I checked in and was immediately skeeved out by the room.  So much so that I put the bath towels on the bed before laying down.  I should have left, but it was one in the morning.  I was dead tired, and I had already paid for the night and was too broke to lose the money.  The place offered some type of breakfast, but I wasn't going to stick around after staying in that room for only a few hours.  I woke up early and hit up a gas station for snacks before making a bee-line for New York.  

While I'm filing this under my "Restaurant of YesterYear" series, this story could just as easily fit into the coming Motels of YesterYear collection too.  It'll eventually end up there.

Warning, this is a long one.  I do think it's a fun story, and hopefully, like me, you learn some cool things about this company from the past.  Or, perhaps even more in line with the purpose of this site, you sit back and go, "Huh, I haven't thought about that in years!"

Dive back in time with me, won't you, as we take a deep look at the history of Howard Johnson's. 

Commercials of YesterYear: Motel 6 "We'll Leave the Light on For You"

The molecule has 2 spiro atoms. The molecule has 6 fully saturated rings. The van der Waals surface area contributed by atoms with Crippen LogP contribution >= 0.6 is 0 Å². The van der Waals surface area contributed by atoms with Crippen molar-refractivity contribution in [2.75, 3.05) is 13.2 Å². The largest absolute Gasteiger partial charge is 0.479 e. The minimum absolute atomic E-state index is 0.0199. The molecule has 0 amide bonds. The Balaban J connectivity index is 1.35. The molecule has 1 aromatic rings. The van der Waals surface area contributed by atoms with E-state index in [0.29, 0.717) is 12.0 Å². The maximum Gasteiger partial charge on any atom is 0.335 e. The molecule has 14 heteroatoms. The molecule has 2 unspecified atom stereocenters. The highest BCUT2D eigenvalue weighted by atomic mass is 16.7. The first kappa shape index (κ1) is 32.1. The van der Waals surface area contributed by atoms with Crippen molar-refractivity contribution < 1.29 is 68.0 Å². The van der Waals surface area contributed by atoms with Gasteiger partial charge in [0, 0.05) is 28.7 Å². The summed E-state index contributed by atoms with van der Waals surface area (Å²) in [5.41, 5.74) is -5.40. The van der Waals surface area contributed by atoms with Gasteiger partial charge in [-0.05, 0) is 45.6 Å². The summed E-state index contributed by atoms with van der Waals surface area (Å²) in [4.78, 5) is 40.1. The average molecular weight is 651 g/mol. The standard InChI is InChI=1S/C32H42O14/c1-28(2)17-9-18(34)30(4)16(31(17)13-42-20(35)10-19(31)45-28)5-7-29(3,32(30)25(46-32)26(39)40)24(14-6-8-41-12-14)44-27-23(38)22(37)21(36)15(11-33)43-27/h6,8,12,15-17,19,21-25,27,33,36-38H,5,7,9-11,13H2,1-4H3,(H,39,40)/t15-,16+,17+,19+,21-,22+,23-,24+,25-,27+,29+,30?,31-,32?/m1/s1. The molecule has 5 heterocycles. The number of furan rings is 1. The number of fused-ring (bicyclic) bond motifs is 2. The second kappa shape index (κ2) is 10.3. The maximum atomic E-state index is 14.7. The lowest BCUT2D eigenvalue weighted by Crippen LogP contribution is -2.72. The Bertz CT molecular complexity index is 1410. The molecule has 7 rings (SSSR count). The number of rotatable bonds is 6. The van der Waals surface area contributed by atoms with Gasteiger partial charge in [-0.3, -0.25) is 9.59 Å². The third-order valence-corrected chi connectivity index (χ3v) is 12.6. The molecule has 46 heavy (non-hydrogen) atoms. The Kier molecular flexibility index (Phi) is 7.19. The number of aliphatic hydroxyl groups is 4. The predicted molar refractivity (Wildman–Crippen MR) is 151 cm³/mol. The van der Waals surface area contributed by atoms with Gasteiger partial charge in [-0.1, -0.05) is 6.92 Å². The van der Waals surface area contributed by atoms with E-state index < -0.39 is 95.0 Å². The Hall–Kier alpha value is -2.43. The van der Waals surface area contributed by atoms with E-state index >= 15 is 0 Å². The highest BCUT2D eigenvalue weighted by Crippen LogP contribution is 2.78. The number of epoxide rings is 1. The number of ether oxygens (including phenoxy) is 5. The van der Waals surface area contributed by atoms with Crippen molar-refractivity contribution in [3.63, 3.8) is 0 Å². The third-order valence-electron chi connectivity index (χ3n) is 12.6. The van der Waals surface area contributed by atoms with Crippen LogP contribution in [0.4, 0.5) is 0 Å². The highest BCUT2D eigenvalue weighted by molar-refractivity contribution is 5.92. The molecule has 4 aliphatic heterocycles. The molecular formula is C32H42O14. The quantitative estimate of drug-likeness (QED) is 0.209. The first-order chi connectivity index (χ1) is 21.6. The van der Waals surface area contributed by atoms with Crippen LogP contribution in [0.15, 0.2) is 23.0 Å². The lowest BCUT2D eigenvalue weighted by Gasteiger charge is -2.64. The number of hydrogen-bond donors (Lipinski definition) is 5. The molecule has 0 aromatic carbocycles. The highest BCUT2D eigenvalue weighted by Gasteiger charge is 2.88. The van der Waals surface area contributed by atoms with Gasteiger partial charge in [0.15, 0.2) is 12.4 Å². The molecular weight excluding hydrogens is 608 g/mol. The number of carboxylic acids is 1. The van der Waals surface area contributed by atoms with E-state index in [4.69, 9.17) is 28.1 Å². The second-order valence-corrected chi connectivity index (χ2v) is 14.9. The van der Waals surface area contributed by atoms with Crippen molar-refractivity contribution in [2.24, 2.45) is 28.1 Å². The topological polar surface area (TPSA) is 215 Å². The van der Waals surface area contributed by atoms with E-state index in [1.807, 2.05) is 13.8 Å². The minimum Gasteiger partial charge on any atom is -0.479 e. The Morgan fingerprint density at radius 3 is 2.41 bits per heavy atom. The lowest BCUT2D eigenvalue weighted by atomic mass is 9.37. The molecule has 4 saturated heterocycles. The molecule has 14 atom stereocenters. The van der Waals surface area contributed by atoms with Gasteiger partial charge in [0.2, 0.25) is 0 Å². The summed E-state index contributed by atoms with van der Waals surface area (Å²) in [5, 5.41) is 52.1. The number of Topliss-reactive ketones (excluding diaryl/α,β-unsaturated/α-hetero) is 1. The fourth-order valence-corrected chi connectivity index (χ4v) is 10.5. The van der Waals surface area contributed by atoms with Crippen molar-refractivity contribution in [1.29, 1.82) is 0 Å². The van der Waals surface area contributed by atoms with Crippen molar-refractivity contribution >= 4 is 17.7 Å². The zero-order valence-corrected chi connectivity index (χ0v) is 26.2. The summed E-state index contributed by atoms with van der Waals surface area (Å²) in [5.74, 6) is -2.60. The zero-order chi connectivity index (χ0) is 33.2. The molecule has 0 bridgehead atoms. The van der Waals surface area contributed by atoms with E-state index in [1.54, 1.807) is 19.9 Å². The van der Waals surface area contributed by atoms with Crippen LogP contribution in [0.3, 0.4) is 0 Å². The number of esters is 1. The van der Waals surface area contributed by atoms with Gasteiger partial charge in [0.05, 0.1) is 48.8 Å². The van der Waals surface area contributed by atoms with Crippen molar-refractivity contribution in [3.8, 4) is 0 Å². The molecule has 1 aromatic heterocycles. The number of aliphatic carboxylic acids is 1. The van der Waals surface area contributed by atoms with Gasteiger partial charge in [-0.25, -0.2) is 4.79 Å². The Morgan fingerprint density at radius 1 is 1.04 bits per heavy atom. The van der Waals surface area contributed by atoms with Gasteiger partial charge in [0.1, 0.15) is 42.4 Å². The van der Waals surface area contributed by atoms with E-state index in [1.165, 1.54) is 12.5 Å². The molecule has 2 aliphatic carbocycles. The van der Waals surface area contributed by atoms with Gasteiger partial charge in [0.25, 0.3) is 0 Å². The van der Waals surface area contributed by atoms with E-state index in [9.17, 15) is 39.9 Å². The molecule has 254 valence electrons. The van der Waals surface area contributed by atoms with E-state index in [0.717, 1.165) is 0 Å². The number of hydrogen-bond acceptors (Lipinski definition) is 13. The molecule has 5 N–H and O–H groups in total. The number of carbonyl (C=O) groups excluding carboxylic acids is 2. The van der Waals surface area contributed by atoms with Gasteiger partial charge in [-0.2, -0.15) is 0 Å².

Friday, September 10, 2021

Here's a fun little one for you as we make yet another entry into the "Commercials of YesterYear" series.

"I'm Tom Bodett, and we'll leave the light on for you."  

I'm sure you've heard that before, especially those of us born before the Y2K "virus" was going to ruin every computer on the planet.  Even people who don't travel often can likely say they know that the aforementioned slogan is from a series of very popular commercials during the 80s and 90s for Motel 6.  The campaign was so popular that in 1996 it won a CLIO Award, the advertising industry's highest honor.

Just the phrase "we'll leave the light on for you" creates an image of safety and comfort.  It creates a nostalgic tie to when we were younger, and our parents or loved ones left the front porch light on for us when we came home late at night.  Perhaps it reminds you of a long hard day of traveling, and when you finally reach home, the lights are on welcoming you back.